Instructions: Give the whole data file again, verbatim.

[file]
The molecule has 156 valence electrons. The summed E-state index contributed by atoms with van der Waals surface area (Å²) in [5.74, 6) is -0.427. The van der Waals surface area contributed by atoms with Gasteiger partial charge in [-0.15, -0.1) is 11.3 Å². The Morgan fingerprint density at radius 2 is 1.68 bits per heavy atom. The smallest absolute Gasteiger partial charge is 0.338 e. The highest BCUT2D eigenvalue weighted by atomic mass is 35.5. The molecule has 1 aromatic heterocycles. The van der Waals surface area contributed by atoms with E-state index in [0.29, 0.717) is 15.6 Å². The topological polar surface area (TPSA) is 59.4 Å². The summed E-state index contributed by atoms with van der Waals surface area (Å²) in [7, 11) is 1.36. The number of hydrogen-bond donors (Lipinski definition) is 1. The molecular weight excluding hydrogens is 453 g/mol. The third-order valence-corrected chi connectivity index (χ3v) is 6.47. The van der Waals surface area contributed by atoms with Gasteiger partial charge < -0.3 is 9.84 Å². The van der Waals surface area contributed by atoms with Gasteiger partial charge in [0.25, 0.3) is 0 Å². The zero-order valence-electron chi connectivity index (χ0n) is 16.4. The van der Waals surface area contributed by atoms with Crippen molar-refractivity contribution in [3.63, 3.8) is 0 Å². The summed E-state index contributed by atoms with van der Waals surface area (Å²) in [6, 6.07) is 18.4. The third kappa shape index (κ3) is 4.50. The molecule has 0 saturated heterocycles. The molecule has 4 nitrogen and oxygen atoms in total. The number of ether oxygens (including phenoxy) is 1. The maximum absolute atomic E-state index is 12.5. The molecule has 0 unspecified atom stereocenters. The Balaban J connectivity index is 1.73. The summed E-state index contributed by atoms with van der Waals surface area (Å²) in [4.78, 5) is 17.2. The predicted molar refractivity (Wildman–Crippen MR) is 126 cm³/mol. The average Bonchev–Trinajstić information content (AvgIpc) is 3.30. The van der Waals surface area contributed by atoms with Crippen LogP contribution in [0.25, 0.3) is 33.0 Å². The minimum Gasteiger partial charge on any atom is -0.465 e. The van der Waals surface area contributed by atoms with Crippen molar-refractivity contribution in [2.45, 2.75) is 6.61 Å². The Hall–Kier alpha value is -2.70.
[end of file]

The molecule has 156 valence electrons. The summed E-state index contributed by atoms with van der Waals surface area (Å²) in [5.74, 6) is -0.427. The van der Waals surface area contributed by atoms with Gasteiger partial charge in [-0.15, -0.1) is 11.3 Å². The Morgan fingerprint density at radius 2 is 1.68 bits per heavy atom. The smallest absolute Gasteiger partial charge is 0.338 e. The highest BCUT2D eigenvalue weighted by atomic mass is 35.5. The molecule has 1 aromatic heterocycles. The van der Waals surface area contributed by atoms with E-state index in [0.29, 0.717) is 15.6 Å². The topological polar surface area (TPSA) is 59.4 Å². The summed E-state index contributed by atoms with van der Waals surface area (Å²) in [7, 11) is 1.36. The number of hydrogen-bond donors (Lipinski definition) is 1. The molecular weight excluding hydrogens is 453 g/mol. The third-order valence-corrected chi connectivity index (χ3v) is 6.47. The van der Waals surface area contributed by atoms with Gasteiger partial charge < -0.3 is 9.84 Å². The van der Waals surface area contributed by atoms with Gasteiger partial charge in [0.25, 0.3) is 0 Å². The zero-order valence-electron chi connectivity index (χ0n) is 16.4. The van der Waals surface area contributed by atoms with Crippen molar-refractivity contribution in [3.63, 3.8) is 0 Å². The summed E-state index contributed by atoms with van der Waals surface area (Å²) in [6, 6.07) is 18.4. The third kappa shape index (κ3) is 4.50. The molecule has 0 saturated heterocycles. The molecule has 4 nitrogen and oxygen atoms in total. The number of ether oxygens (including phenoxy) is 1. The maximum absolute atomic E-state index is 12.5. The molecule has 0 unspecified atom stereocenters. The Balaban J connectivity index is 1.73. The summed E-state index contributed by atoms with van der Waals surface area (Å²) in [4.78, 5) is 17.2. The predicted molar refractivity (Wildman–Crippen MR) is 126 cm³/mol. The average Bonchev–Trinajstić information content (AvgIpc) is 3.30. The van der Waals surface area contributed by atoms with Crippen LogP contribution in [0.25, 0.3) is 33.0 Å². The minimum Gasteiger partial charge on any atom is -0.465 e. The van der Waals surface area contributed by atoms with Crippen molar-refractivity contribution in [2.45, 2.75) is 6.61 Å². The Hall–Kier alpha value is -2.70.